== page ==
need not be anxious to distinguish in every case, whether each event proceeded from the natural course of things, his secret and consequently unknown influence, or the more open and terrific manifestations of his

power.

III. The characters and conduct of the principal agents employed, are correspondent with the divinity of the Jewish dispensation, and with no other hypothesis.

That Moses received his commission from God, and was under his direction in the execution of it, is manifest from various circumstances which cannot be satisfactorily explained, upon the contrary supposition. Moses, could not wish to aggrandize himself, for he was aged; nor his family, for he earnestly intreated the Lord, that his son might not succeed to his honours. The primary object was not to lead a large multitude to invade and conquer, for the sole purposes of ambition. It was to counteract the prevalence of idolatry, by preserving a selected people from being totally corrupted by its baneful influence. The Israelites were appointed to possess the oracles of the true and living God, in opposition to the oracular fallacies of superstitious impostors

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which inundated the world ; and to maintain pure morality, in opposition to the vicious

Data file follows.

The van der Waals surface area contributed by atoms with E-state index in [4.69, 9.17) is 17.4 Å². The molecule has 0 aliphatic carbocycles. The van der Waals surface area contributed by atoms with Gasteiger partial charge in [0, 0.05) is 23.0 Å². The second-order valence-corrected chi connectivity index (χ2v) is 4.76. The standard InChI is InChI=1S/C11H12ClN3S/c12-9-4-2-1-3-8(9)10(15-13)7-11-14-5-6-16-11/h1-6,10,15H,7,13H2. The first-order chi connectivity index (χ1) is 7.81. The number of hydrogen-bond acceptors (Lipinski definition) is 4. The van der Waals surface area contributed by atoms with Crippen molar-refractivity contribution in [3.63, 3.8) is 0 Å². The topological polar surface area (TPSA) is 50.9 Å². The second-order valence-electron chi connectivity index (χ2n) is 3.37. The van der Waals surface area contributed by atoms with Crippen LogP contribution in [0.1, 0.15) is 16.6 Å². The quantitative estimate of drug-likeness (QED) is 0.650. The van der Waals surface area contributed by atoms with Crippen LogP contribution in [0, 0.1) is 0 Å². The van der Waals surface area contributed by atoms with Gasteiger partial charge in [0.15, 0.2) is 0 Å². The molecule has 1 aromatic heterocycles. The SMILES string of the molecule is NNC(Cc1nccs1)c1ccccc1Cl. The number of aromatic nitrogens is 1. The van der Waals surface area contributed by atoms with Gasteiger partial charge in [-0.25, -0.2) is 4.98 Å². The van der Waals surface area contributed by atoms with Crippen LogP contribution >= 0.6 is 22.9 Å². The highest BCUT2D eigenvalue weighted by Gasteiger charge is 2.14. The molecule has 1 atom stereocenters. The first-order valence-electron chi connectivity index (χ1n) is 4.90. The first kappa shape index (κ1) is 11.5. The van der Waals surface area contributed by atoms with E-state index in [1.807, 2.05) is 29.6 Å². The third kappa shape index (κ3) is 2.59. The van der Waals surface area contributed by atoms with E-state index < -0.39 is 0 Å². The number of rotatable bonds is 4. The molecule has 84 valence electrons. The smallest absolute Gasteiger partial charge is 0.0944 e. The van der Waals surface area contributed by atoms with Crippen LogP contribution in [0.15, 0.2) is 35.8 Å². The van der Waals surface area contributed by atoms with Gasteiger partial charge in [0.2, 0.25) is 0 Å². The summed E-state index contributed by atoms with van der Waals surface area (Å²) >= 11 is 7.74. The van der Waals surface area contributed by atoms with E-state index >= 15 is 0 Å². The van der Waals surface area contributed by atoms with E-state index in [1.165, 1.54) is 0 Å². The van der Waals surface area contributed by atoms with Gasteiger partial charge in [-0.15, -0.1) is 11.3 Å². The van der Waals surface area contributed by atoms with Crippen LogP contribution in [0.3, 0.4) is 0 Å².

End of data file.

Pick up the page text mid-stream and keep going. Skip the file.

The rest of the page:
practices 'encouraged by false religions. To mote this object was truly worthy of God; but the accomplishment of it was inconsistent with the character of an uninspired chief. The enterprise demanded a full assurance in the existence of such a God, in the necessity of moral rectitude, and a firm confidence in the divine support. It is perfectly distinct from the projects of worldly ambition; and it requires different principles for its execution. Exalted piety, implicit obedience to the divine mandates, perpetual solicitude for the religious and moral purity of the people committed to his charge, a deep concern at their impieties, and unremitted efforts to reclaim them, are pre-requisites for the execution of such a commission; and these were possessed by Moses in an eminent degree. But they could not possibly dwell in the breast of an impostor, or exist in a man merely actuated by the principles of worldly ambition. These principles operated with equal power, when all the hopes of worldly grandeur must have subsided. In his last moments, anxiety lest the people should apostatize from Jehovah their God, was predominant in the mind of Moses; and he composed an hymn